PONTIFICATION: The headline read “Health Care Costs Are Eating Us Alive, A New Survey Shows”. In the past 10 years, the average premium for job-based health insurance that covers a family has risen 54%, to $20,756. Moreover, the amount of that premium workers pays for family coverage has increased 71%, to $6,015. Simply put: this is unsustainable.
- Most Americans are focused on what they’re being charged for health care, not how much they or an aging population are consuming, according to a new POLITICO/Harvard T.H. Chan School of Public Health poll.
- Respondents blamed drug companies, insurers, providers and even the federal government for surging costs while dismissing overuse as a central issue.
- 54 percent of respondents believe that high health costs are a serious problem. Asked about the reasons, nearly 80 percent said the prices charged by drugmakers were a major factor, while 75 percent held insurance companies responsible and 74 percent held hospitals responsible.
- Our high cost of care and modest health outcomes will remain stubbornly fixed unless our behavior changes.
IN SUMMARY: Under current law, national health spending is projected to grow at an average rate of 5.5 percent per year for 2018-27 and to reach nearly $6.0 trillion by 2027. However, given the poor health of Americans, I believe this projected spending is unrealistic.
- While there is no excuse for the price increases on some drugs, like insulin other price increases are not aimed at consumers. They are aimed at PBM’s and insurers who are seeing their profits increase at a rapid rate.
- Americans are among the most unhealthy in the world.
- Millennials are so
overweight,it has them on pace to be part of the most obese generation in history.
- Merck CEO Kenneth Frazier thinks something has to change within the pharmaceutical industry to fix the issue of drug pricing.
- [inlinetweet prefix=”” tweeter=”” suffix=””]”I don’t understand where we live in a world where 50% of the value goes to the supply chain,[/inlinetweet]” Frazier said at an event at the Economic Club of New York last week.
- Merck has published reports outlining the company’s average list and net price increases for its products. Merck’s average net prices after factoring in those discounts decreased by 1.9% in 2017 as list prices increased 6.6%.
- Several pharmaceutical companies have recently said they’ll delay some of their price increases, under pressure from the Trump administration. But hospitals have made no such concessions, even though they make up a much larger share of total health care spending.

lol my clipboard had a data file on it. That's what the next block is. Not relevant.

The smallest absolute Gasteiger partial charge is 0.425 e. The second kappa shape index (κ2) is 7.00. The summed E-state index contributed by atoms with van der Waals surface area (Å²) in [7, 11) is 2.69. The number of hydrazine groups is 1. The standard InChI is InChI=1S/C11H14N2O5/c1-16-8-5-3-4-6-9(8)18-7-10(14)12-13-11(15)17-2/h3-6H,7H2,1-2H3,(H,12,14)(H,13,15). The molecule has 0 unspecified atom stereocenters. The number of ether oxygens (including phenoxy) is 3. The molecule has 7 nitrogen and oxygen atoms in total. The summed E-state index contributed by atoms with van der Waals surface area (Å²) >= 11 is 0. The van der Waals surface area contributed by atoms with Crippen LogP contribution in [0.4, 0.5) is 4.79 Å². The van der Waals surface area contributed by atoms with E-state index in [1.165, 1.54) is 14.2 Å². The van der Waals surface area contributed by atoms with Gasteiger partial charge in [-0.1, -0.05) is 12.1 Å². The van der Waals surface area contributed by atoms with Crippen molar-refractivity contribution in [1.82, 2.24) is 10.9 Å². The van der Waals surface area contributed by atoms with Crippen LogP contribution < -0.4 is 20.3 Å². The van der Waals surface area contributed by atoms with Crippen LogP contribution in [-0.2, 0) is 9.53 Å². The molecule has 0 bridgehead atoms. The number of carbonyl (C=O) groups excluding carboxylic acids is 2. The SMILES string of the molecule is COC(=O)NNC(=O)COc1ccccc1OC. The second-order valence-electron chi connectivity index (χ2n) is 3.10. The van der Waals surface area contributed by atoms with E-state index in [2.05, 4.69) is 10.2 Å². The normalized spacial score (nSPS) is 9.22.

- Pfizer, Novartis, Merck and other drug makers have said they will delay, freeze or roll back price increases on some of their medicines. Experts largely dismissed those pledges as political bandages with little real effect on patients’ pocketbooks.
- Drug pricing is the political controversy of the moment, but hospitals cost the health care system far more. [inlinetweet prefix=”” tweeter=”” suffix=””] Retail drug spending represents 10% of U.S. health care spending, while hospital and doctor services consume about half of spending.[/inlinetweet]
KEY TAKEAWAY:Health care is one of the largest costs for people in retirement. Fidelity annually estimates what a 65-year old couple, retiring in the current year, will need to cover health care and medical expenses throughout retirement. The 2017 estimate is $275,000, a six percent increase over last year’s estimate of $260,000.
KEY TAKEAWAY: Vertex received approval for a new two-drug therapy called Orkambi, designed to treat 8,500 cystic fibrosis patients over the age of 12 who have the most common mutation for this disease. Vertex has priced this drug at $259,000 per patient annually and, not surprisingly, many are outraged. One patient said ““It’s egregious, this is more than five times the annual salary of the average American family. How can they in good conscience charge that much?